"No one is better informed than Lester Brown of the multi-faceted crisis facing our planet. And no one has spelt out so clearly how our civilisation could be saved from falling 'over the edge' while there is—hopefully—still just time." —John Rowley, founder/editor www.peopleandplanet.net on World on the Edge: How to Prevent Environmental and Economic Collapse
Chapter 3. Emerging Water Shortages: A Food Bubble Economy
As noted earlier, overpumping is a way of satisfying growing food demand that virtually guarantees a future drop in food production when aquifers are depleted. Many countries are in essence creating a “food bubble economy”—one in which food production is artificially inflated by the unsustainable mining of groundwater.
The effects of overdrafting were not obvious when farmers began pumping on a large scale a few decades ago. The great attraction of pumping groundwater in contrast to large-scale surface water systems is that farmers can apply the water to crops precisely when it is needed, thereby maximizing water use efficiency. Groundwater is also available during the dry season, enabling many farmers in mild climatic regions to double crop.
To illustrate, yields of foodgrains in the Punjab on land irrigated from wells was 5.5 tons per hectare, while yields on land irrigated from canals averaged 3.2 tons per hectare. Similar data for the southern state of Andhra Pradesh also showed a strong advantage in pumped irrigation, with foodgrain yields averaging 5.7 tons per hectare compared with 3.4 tons on land irrigated with canal water. 73
In the United States, 37 percent of all irrigation water comes from underground; the other 63 percent comes from surface sources. Yet three of the top grain-producing states—Texas, Kansas, and Nebraska—each get 70–90 percent of their irrigation water from the Ogallala aquifer, which is essentially a fossil aquifer with little recharge. The high productivity of groundwater-based irrigation means that the food production losses will be disproportionately large when the groundwater runs out. 74
At what point does water scarcity translate into food scarcity? In which countries will the irrigation water losses from aquifer depletion translate into a drop in grain production? David Seckler and his colleagues at the International Water Management Institute, the world’s premier water research group, summarized this issue well: “Many of the most populous countries of the world—China, India, Pakistan, Mexico, and nearly all the countries of the Middle East and North Africa—have literally been having a free ride over the past two or three decades by depleting their groundwater resources. The penalty for mismanagement of this valuable resource is now coming due and it is no exaggeration to say that the results could be catastrophic for these countries and, given their importance, for the world as a whole.” 75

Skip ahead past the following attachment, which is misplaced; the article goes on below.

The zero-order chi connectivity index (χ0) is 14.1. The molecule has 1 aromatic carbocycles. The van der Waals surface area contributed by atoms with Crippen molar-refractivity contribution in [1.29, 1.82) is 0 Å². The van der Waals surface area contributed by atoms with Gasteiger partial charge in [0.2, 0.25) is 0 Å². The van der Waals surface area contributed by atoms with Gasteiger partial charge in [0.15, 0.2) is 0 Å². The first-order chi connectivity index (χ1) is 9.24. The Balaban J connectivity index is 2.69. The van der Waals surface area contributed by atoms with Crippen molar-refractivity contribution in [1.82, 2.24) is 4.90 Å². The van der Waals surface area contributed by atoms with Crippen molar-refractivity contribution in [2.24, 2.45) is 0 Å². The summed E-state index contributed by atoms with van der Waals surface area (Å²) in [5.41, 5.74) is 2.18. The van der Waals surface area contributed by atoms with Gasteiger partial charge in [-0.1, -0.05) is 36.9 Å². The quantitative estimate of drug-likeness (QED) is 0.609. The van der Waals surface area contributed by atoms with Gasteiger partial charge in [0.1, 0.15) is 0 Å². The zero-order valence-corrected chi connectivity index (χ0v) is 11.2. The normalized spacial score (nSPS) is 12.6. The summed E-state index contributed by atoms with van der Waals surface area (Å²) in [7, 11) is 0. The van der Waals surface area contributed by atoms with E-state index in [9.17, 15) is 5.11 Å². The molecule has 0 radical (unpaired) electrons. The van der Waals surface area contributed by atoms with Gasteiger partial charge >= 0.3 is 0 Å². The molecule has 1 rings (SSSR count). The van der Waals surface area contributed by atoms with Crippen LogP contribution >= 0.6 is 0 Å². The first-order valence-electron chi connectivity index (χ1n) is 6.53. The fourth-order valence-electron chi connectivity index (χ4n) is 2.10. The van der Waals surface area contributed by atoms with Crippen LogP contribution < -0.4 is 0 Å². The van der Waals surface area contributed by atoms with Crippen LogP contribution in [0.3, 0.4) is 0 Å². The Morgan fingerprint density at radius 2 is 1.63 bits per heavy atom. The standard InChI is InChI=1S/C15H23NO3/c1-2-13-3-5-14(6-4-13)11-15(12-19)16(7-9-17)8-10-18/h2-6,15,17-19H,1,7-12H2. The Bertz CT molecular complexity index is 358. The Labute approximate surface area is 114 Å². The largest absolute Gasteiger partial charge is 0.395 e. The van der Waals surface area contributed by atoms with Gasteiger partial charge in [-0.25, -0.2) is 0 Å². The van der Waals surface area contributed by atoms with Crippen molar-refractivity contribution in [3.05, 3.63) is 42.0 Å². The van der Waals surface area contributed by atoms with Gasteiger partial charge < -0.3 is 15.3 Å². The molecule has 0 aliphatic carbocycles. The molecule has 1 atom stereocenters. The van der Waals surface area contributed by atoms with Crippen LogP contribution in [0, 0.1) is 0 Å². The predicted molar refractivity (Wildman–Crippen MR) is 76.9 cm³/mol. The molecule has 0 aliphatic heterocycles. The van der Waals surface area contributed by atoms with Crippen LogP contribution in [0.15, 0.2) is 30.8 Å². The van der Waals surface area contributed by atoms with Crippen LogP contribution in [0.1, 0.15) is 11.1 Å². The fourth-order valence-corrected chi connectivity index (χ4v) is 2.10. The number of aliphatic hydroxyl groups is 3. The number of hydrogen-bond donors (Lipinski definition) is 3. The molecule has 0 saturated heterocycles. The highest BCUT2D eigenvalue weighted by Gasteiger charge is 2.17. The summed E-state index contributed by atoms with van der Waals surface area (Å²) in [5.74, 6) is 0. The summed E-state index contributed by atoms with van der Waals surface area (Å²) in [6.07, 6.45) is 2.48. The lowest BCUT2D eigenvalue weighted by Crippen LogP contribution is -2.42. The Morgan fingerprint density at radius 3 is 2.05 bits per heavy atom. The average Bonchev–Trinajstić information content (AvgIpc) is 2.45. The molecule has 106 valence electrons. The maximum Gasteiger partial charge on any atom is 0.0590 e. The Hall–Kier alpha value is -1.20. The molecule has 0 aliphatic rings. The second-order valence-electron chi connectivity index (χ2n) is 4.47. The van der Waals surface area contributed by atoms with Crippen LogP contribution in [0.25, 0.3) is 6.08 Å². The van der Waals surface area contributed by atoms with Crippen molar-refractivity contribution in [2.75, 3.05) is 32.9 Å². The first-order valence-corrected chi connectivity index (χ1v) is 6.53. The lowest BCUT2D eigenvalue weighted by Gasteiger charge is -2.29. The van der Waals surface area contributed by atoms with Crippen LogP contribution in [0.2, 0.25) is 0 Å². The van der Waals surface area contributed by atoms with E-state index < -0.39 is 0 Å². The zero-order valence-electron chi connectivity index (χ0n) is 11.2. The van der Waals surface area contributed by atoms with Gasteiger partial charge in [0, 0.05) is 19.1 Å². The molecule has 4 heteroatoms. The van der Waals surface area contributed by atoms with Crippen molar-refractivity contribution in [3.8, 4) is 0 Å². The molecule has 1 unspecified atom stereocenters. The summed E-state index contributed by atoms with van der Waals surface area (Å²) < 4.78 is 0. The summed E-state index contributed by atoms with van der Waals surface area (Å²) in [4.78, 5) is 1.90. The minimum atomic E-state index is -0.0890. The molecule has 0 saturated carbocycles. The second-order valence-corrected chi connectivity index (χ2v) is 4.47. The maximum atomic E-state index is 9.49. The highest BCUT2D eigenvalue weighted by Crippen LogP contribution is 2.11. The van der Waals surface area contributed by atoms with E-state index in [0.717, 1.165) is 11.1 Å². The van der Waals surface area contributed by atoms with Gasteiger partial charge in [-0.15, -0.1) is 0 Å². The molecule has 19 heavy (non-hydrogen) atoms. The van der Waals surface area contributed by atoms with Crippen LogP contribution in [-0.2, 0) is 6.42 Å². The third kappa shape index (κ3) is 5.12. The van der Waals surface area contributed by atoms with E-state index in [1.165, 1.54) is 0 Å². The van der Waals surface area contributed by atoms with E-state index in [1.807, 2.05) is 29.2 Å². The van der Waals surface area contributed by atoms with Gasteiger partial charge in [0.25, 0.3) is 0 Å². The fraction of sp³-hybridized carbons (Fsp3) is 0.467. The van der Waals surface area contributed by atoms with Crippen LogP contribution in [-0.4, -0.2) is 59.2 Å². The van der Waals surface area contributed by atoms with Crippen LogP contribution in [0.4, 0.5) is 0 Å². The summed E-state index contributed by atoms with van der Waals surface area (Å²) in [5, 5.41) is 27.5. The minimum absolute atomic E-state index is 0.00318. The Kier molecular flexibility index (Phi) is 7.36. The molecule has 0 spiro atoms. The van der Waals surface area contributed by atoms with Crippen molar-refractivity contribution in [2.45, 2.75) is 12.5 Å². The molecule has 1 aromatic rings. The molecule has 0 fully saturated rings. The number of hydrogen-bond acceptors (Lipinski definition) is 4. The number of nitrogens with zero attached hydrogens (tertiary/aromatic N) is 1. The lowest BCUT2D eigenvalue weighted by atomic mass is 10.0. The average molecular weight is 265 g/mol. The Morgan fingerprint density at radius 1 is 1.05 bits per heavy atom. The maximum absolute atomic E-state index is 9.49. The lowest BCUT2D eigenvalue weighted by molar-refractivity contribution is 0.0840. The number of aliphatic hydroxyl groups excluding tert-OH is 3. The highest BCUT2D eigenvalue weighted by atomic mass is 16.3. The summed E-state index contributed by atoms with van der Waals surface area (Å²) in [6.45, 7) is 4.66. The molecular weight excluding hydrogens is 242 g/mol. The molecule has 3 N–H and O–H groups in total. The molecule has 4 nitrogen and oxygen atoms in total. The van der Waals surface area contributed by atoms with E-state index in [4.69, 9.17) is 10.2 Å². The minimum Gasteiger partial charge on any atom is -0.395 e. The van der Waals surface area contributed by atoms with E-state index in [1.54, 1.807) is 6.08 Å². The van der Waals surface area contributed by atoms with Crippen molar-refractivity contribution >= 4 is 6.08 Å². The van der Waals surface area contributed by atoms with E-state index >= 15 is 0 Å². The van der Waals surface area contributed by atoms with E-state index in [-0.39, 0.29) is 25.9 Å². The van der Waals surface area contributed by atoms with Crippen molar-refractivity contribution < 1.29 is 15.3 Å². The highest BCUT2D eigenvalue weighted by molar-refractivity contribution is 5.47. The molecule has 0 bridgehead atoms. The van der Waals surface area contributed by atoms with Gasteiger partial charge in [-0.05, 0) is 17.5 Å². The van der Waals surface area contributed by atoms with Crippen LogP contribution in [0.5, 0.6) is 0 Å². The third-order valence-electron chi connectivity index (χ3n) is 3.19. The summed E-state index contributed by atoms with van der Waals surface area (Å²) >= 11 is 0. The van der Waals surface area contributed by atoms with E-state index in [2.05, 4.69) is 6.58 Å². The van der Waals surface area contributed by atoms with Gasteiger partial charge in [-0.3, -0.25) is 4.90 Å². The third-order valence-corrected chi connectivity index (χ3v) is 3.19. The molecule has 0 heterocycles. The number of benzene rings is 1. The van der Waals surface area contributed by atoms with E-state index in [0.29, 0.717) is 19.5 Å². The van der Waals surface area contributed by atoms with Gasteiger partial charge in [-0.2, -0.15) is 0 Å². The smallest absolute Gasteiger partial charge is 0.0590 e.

Since expanding irrigation helped triple the world grain harvest from 1950 to 2000, it comes as no surprise that water losses can shrink harvests. With water for irrigation, many countries are in a classic overshoot-and-decline mode. If countries that are overpumping do not move quickly to reduce water use and stabilize water tables, then an eventual drop in food production is almost inevitable. 76
73. Andrew Keller, R. Sakthivadivel, and David Seckler, Water Scarcity and the Role of Storage in Development, Research Report 39 (Colombo, Sri Lanka: International Water Management Institute, 2000), p. 5.
74. USDA, op. cit. note 2, p. 7; USDA, National Agricultural Statistics Service, Agricultural Statistics 2003 (Washington, DC: U.S. Government Printing Office, 2003), pp. I-6 – I-42.
75. David Seckler, David Molden, and Randolph Barker, “Water Scarcity in the Twenty-First Century,” Water Brief 1 (Colombo, Sri Lanka: International Water Management Institute, 1999), p. 2; United Nations, op. cit. note 1.
76. USDA, op. cit. note 5; FAO, op. cit. note 13.
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